A blank panel identical to the one in Example 1 was provided. The inner space of the panel was reduced in pressure from the atmospheric pressure to 10-6 torr. Then, the panel was restored to a level of pressure not affecting a liquid crystal material, and a phenylpyrimidine-based ferroelectric liquid crystal composition in its smectic phase was applied onto the injection port of the panel. Then, the panel was restored to the atmospheric pressure and then again reduced in pressure to 100 torr (about 20 min.). In this instance, the panel was warmed to convert the liquid crystal material into the isotropic phase and, after keeping this state for 100 min, the pressure was started to be increased. The pressure was increased according to a pressure-increasing profile as shown in FIG. 3. More specifically, the pressure was initially increased to 1400 torr at a rate of 217 torr/hr. within 6 hours, the pressure was retained for 2.5 hours and then increased to 1670 torr at the same rate within 1.5 hours, the pressure was retained for 2.5 hours and then increased to 1950 torr at the same rate, and the pressure of 1950 torr was retained for 6 hours and 15 min. The pressure was then restored to the atmospheric pressure within 1.5 hours to complete the liquid crystal injection.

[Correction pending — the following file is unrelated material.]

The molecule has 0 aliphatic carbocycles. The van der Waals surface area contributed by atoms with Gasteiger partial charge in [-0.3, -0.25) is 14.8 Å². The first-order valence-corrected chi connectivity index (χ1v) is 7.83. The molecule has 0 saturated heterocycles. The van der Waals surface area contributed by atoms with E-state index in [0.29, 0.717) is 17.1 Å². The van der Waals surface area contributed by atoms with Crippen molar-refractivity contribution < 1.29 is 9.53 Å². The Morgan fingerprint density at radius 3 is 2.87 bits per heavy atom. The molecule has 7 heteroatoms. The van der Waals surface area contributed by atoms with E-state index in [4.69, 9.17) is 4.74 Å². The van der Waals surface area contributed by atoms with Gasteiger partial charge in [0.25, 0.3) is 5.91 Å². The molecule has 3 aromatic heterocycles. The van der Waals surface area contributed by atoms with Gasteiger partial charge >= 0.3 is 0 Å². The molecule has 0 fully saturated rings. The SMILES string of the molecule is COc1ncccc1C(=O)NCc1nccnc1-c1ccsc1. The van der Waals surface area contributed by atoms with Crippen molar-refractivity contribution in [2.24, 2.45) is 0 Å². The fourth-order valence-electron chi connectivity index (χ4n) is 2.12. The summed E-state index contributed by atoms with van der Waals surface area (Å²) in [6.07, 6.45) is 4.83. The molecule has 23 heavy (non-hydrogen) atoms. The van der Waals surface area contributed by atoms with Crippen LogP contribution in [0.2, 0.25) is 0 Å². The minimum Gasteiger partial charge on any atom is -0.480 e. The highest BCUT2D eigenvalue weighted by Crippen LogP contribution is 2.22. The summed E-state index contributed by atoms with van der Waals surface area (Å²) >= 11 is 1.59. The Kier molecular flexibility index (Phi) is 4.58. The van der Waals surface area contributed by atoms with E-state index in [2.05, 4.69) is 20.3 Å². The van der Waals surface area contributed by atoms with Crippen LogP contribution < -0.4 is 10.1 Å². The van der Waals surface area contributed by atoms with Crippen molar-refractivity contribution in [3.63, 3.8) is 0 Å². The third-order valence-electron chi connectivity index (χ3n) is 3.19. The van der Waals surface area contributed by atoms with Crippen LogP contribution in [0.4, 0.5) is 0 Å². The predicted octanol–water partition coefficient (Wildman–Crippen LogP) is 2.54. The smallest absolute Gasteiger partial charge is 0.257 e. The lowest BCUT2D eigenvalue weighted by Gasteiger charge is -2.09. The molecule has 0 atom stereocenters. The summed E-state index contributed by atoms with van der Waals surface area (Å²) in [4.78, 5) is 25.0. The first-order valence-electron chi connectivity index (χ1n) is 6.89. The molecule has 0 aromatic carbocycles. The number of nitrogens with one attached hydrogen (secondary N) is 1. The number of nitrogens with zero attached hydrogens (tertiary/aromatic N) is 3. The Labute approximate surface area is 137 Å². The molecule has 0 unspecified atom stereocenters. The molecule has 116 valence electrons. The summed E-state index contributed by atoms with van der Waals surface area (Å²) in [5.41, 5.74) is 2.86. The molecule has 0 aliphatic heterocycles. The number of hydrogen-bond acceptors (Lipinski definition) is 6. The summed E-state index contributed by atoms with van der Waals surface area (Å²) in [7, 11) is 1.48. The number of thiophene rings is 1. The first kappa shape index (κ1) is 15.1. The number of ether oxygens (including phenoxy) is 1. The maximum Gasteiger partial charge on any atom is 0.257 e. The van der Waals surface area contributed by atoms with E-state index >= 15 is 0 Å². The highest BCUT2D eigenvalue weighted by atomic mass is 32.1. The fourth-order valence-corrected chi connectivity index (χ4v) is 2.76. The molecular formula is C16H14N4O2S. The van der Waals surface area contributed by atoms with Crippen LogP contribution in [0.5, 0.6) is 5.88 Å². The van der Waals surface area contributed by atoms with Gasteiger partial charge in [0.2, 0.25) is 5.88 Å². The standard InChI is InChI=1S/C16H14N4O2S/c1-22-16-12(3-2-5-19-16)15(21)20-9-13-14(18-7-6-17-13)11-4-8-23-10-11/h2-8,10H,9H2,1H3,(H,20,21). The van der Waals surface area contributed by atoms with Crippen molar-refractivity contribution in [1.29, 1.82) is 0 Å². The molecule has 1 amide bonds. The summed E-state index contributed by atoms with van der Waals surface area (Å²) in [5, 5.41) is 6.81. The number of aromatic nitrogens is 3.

During the injection step, the average liquid crystal progress speed va was 0.020 cm/min. and the liquid crystal progress speed with time t(v) was within the range of 0.018-0.022 cm/min. As a result of controlling the liquid crystal progress speed in the above-described manner in the liquid crystal injection step, the resultant liquid crystal panel showed a good alignment state over the entire A4-size area. Further, the thus-obtained liquid crystal panel was free from streak defects as injection traces or regions of injection failure and showed no defects during drive over a wide temperature range.

EXAMPLE 3

A blank panel identical to the one in Example 1 was provided. The inner space of the panel was reduced in pressure from the atmospheric pressure to 10-6 torr. Then, the panel was restored to a level of pressure not affecting a liquid crystal material, and a phenylpyrimidine-based ferroelectric liquid crystal composition in its smectic phase was applied onto the injection port of the panel. Then, the panel was restored to the atmospheric pressure and then again reduced in pressure to 100 torr (about 20 min.). In this instance, the panel was warmed to convert the liquid crystal material into the isotropic phase and, after keeping this state for 100 min, the pressure was started to be increased. The pressure was increased according to a pressure-increasing profile as shown in FIG. 4. More specifically, the pressure was initially increased to 1400 torr at a rate of 217 torr/hr. within 6 hours, the pressure was retained for 2.5 hours and then increased to 1650 torr at a rate of 167 torr/hr. within 1.5 hours, the pressure was retained for 2.5 hours and then increased to 1950 torr at a rate of 200 torr/hr., and the pressure of 1950 torr was retained for 6 hours. The pressure was then restored to the atmospheric pressure within 1.5 hours to complete the liquid crystal injection. The thus-obtained liquid crystal panel showed no defects during drive over a wide temperature range.